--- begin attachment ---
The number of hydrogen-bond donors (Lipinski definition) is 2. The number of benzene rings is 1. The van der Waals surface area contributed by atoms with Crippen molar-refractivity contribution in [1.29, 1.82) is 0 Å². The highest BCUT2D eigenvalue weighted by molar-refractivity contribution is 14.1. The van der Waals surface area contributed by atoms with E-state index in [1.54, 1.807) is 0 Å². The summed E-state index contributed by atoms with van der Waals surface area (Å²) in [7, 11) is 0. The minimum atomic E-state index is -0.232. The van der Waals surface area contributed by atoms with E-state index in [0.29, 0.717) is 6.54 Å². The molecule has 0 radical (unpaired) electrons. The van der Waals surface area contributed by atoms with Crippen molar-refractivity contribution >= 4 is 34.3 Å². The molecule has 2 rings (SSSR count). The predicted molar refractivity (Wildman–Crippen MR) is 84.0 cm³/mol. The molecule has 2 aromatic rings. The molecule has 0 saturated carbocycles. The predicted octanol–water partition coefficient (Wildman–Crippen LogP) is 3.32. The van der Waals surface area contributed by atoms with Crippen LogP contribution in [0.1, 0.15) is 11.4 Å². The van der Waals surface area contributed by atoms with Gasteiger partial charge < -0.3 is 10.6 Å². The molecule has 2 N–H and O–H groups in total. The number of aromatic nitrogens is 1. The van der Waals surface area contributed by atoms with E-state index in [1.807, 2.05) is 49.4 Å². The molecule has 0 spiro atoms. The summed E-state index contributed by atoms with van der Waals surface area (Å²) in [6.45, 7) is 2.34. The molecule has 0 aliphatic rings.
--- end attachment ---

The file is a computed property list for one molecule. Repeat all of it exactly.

The number of hydrogen-bond donors (Lipinski definition) is 2. The number of benzene rings is 1. The van der Waals surface area contributed by atoms with Crippen molar-refractivity contribution in [1.29, 1.82) is 0 Å². The highest BCUT2D eigenvalue weighted by molar-refractivity contribution is 14.1. The van der Waals surface area contributed by atoms with E-state index in [1.54, 1.807) is 0 Å². The summed E-state index contributed by atoms with van der Waals surface area (Å²) in [7, 11) is 0. The minimum atomic E-state index is -0.232. The van der Waals surface area contributed by atoms with E-state index in [0.29, 0.717) is 6.54 Å². The molecule has 0 radical (unpaired) electrons. The van der Waals surface area contributed by atoms with Crippen molar-refractivity contribution >= 4 is 34.3 Å². The molecule has 2 rings (SSSR count). The predicted molar refractivity (Wildman–Crippen MR) is 84.0 cm³/mol. The molecule has 2 aromatic rings. The molecule has 0 saturated carbocycles. The predicted octanol–water partition coefficient (Wildman–Crippen LogP) is 3.32. The van der Waals surface area contributed by atoms with Crippen LogP contribution in [0.1, 0.15) is 11.4 Å². The van der Waals surface area contributed by atoms with Gasteiger partial charge < -0.3 is 10.6 Å². The molecule has 2 N–H and O–H groups in total. The number of aromatic nitrogens is 1. The van der Waals surface area contributed by atoms with E-state index in [1.807, 2.05) is 49.4 Å². The molecule has 0 spiro atoms. The summed E-state index contributed by atoms with van der Waals surface area (Å²) in [6.45, 7) is 2.34. The molecule has 0 aliphatic rings.